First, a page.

Guest post by Ariana Szepesi-Colmenares
Russia’s foreign minister, Sergei Lavrov, has just returned from a three-day trip to Latin America, where he met with government officials from Cuba, Nicaragua, Guatemala, and Colombia. This tour comes only a month after the visit of Sergei Shoigu, Russia’s defense minister, to Cuba, Venezuela, and Nicaragua. And Russian President Vladimir Putin traveled to Latin America in July of last year. Surely, the Russians and their Latin American authoritarian friends are up to something.
As official visits to Latin America become more frequent, concerns are growing over Russia’s increasing military and commercial influence in the region, especially in the current context of normalizing relations between Cuba and the United States and increasing tensions between Venezuela and its North American neighbor. And while Russia has traditionally preferred hard power strategies to expand its influence in the world, soft power might be as effective, or even more so, in the Latin American environment. Russia’s presence in the region is growing with Russia’s media outlet RT, formerly known as Russia Today, broadcast in Spanish and increasingly available via Latin American traditional media outlets. And with it, the Russian model of “state-approved freedom of expression” is likely to find new enthusiasts. Cuba, Ecuador, and Venezuela’s governments are certainly among them, but not the only ones.
Since November 2014, RT news has been broadcast in Venezuela through the government-controlled television channel, VTV, and in March 2015, it expanded coverage throughout the country. This comes after the announcement in October 2014 of a new television partnership made by Putin and Argentine President Cristina Fernandez de Kirchner. Under the terms of this new deal, RT is broadcasting Spanish-language news in that southern cone country, following the model of TeleSur established by the late Venezuelan president Hugo Chávez. And on March 30, 2015, RT and TeleSur launched a joint televised show “Venezuela y Rusia en la mira” (Venezuela and Russia in the sights) that addressed critical national and foreign policy concerns.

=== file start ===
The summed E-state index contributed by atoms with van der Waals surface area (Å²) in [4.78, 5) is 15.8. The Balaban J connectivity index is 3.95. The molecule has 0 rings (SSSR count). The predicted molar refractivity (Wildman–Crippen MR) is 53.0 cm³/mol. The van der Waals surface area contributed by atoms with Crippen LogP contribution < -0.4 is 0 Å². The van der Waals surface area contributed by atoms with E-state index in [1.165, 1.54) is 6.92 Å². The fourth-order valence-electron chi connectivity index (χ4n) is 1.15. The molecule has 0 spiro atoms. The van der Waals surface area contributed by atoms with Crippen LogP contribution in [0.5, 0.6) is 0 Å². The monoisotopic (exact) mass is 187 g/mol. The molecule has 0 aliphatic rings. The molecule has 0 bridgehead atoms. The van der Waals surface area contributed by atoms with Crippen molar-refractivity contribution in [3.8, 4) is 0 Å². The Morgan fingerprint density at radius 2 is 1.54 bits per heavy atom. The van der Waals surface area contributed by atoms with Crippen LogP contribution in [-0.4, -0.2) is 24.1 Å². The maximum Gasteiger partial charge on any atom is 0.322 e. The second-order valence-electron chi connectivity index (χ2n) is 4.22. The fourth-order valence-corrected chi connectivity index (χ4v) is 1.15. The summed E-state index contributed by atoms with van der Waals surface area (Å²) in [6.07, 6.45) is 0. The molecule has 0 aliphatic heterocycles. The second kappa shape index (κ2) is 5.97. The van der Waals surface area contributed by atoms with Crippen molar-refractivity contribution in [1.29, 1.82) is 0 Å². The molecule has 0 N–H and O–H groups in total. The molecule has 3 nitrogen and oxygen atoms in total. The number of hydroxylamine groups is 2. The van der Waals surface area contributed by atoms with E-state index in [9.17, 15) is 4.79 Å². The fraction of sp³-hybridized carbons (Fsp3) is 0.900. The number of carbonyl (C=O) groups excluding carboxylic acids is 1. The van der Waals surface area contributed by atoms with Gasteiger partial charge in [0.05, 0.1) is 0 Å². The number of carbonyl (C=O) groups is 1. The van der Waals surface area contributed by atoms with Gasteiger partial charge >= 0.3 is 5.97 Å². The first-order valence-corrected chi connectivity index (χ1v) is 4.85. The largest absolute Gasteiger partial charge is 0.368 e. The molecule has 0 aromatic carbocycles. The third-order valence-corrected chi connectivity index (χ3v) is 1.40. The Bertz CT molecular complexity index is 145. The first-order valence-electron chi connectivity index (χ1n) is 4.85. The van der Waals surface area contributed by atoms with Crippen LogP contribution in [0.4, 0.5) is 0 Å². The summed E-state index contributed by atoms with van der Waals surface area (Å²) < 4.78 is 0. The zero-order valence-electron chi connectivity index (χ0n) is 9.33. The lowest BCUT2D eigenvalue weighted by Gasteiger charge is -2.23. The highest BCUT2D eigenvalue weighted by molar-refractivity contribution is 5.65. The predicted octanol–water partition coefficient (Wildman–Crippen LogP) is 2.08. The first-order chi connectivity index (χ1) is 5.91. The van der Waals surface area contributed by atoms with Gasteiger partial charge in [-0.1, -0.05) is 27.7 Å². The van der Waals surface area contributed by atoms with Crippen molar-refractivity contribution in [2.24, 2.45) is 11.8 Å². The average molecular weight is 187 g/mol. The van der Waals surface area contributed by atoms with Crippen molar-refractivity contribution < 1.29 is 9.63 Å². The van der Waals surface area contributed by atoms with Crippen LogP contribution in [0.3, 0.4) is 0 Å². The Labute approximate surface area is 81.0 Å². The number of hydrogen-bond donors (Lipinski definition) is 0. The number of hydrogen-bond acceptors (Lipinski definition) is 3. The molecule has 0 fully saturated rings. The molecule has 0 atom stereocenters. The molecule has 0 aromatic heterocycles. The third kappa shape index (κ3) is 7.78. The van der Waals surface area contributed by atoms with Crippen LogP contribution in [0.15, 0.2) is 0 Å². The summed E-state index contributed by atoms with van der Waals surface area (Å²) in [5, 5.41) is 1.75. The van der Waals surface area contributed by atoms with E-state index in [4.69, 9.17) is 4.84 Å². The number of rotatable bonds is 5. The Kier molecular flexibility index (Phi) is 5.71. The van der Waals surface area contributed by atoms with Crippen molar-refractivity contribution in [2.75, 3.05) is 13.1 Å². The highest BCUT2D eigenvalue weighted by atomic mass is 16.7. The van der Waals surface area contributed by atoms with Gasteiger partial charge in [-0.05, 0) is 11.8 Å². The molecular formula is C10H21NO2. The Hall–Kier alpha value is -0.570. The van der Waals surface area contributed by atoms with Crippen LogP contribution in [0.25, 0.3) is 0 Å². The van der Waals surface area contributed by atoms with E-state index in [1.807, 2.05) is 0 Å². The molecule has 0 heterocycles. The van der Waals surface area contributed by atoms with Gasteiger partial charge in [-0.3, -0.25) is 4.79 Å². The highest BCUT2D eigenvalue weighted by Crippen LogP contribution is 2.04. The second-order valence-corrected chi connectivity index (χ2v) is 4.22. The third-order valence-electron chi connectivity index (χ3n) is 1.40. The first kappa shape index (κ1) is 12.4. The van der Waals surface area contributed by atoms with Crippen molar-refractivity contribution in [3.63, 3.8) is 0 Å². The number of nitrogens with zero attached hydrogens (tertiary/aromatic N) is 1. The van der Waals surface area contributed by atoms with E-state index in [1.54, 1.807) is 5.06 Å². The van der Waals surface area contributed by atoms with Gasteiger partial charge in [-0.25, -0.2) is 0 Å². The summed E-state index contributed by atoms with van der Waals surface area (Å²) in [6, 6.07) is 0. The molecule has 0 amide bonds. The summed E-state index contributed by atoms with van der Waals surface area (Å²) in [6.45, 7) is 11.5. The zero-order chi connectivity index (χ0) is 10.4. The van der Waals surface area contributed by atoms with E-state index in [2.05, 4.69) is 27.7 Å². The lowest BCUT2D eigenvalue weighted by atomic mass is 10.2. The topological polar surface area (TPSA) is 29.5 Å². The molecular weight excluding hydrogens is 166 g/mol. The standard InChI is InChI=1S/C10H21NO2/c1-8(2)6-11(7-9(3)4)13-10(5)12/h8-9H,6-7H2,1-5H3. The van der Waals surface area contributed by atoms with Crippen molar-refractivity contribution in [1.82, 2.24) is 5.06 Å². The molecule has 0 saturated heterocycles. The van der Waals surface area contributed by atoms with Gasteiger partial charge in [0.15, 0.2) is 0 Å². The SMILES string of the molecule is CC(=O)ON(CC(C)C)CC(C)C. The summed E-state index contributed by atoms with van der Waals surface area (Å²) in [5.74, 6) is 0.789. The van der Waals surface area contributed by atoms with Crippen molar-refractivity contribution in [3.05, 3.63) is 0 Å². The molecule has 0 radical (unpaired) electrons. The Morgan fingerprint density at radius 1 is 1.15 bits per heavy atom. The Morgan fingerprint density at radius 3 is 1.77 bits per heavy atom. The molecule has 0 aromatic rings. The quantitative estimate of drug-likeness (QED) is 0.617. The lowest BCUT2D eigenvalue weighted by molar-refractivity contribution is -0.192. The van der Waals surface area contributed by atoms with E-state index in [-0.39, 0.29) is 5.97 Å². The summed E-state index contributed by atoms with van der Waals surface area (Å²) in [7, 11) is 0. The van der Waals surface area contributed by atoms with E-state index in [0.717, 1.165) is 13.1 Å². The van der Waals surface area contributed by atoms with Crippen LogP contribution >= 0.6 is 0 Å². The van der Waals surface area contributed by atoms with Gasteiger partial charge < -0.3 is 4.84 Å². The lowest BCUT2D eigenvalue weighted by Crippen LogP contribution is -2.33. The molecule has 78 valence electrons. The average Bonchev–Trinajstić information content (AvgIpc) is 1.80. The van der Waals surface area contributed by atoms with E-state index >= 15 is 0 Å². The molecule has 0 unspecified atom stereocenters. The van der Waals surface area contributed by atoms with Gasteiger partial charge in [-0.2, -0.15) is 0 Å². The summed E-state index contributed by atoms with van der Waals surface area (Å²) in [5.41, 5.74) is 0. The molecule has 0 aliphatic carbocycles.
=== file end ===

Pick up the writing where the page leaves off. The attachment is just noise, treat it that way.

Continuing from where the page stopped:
RT and TeleSur say their mission is to promote freedom of expression by diversifying media sources that provide new analysis on national, regional, and international issues. They state that citizens deserve solid information to understand the common challenges faced by Russia and Venezuela as a result of imperialist U.S foreign policy. More importantly, a strong RT and TeleSur partnership provides exceptional opportunities to promote this narrative under a veneer of alleged pluralism and independent inquiry and further displace independent media sources, particularly in Venezuela.
State-controlled media have access to the most updated and accurate data, and have a better understanding of citizens’ demands and of the government agenda, their argument goes, and as such are better placed to provide trustworthy information that will ensure transparency and accountability. From this perverse perspective, independent investigative journalism becomes irrelevant, unnecessary.
The narrative is brilliant. I almost bought into it.
As independent media are silenced and censorship prevails, state-approved “freedom of expression” flourishes.
The bottom line is that space for independent media has significantly shrunk in Venezuela, and it’s also closing in countries such as Ecuador, Nicaragua and Bolivia. At the same time, Russian media offers a blatant effort to spread state-controlled rhetoric. With state-sponsored media disguised as defenders of freedom of expression, authoritarian regimes are succeeding in tightening their grip on political, social, and economic narratives. One question remains: Will democracies be able to effectively counter these efforts?